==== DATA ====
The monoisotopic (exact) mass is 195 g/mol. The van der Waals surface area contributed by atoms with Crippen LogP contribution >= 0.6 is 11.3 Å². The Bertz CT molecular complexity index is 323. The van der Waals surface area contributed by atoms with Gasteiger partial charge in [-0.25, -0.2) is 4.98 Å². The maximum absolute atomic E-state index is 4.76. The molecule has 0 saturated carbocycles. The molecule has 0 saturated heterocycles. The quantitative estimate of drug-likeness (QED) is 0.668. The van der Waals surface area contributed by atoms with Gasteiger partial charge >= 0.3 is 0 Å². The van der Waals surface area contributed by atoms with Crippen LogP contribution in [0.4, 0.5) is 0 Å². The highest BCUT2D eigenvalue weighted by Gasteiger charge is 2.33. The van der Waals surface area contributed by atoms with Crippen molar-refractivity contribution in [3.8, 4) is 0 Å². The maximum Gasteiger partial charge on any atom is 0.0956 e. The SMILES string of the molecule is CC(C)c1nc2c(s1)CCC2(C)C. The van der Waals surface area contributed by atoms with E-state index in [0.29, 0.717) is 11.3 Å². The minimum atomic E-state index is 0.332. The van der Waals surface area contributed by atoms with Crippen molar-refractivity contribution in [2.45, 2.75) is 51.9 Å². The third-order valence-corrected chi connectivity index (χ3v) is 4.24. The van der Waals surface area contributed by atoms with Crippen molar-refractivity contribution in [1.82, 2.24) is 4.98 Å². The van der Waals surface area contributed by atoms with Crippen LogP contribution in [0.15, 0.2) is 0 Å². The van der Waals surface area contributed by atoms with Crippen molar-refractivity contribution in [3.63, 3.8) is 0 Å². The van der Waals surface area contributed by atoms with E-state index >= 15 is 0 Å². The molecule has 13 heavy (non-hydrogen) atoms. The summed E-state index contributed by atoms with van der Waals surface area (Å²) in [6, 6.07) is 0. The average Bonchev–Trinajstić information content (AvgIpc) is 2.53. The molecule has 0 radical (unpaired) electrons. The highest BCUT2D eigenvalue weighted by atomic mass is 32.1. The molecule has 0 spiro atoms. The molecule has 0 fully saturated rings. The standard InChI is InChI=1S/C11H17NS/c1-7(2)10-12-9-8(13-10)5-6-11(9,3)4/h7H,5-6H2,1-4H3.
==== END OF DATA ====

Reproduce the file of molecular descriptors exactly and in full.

The monoisotopic (exact) mass is 195 g/mol. The van der Waals surface area contributed by atoms with Crippen LogP contribution >= 0.6 is 11.3 Å². The Bertz CT molecular complexity index is 323. The van der Waals surface area contributed by atoms with Gasteiger partial charge in [-0.25, -0.2) is 4.98 Å². The maximum absolute atomic E-state index is 4.76. The molecule has 0 saturated carbocycles. The molecule has 0 saturated heterocycles. The quantitative estimate of drug-likeness (QED) is 0.668. The van der Waals surface area contributed by atoms with Gasteiger partial charge >= 0.3 is 0 Å². The van der Waals surface area contributed by atoms with Crippen LogP contribution in [0.4, 0.5) is 0 Å². The highest BCUT2D eigenvalue weighted by Gasteiger charge is 2.33. The van der Waals surface area contributed by atoms with Crippen molar-refractivity contribution in [3.8, 4) is 0 Å². The maximum Gasteiger partial charge on any atom is 0.0956 e. The SMILES string of the molecule is CC(C)c1nc2c(s1)CCC2(C)C. The van der Waals surface area contributed by atoms with E-state index in [0.29, 0.717) is 11.3 Å². The minimum atomic E-state index is 0.332. The van der Waals surface area contributed by atoms with Crippen molar-refractivity contribution in [2.45, 2.75) is 51.9 Å². The third-order valence-corrected chi connectivity index (χ3v) is 4.24. The van der Waals surface area contributed by atoms with Crippen molar-refractivity contribution in [1.82, 2.24) is 4.98 Å². The van der Waals surface area contributed by atoms with Crippen LogP contribution in [0.15, 0.2) is 0 Å². The van der Waals surface area contributed by atoms with Crippen molar-refractivity contribution in [3.63, 3.8) is 0 Å². The van der Waals surface area contributed by atoms with E-state index >= 15 is 0 Å². The molecule has 13 heavy (non-hydrogen) atoms. The summed E-state index contributed by atoms with van der Waals surface area (Å²) in [6, 6.07) is 0. The average Bonchev–Trinajstić information content (AvgIpc) is 2.53. The molecule has 0 radical (unpaired) electrons. The highest BCUT2D eigenvalue weighted by atomic mass is 32.1. The molecule has 0 spiro atoms. The molecule has 0 fully saturated rings. The standard InChI is InChI=1S/C11H17NS/c1-7(2)10-12-9-8(13-10)5-6-11(9,3)4/h7H,5-6H2,1-4H3.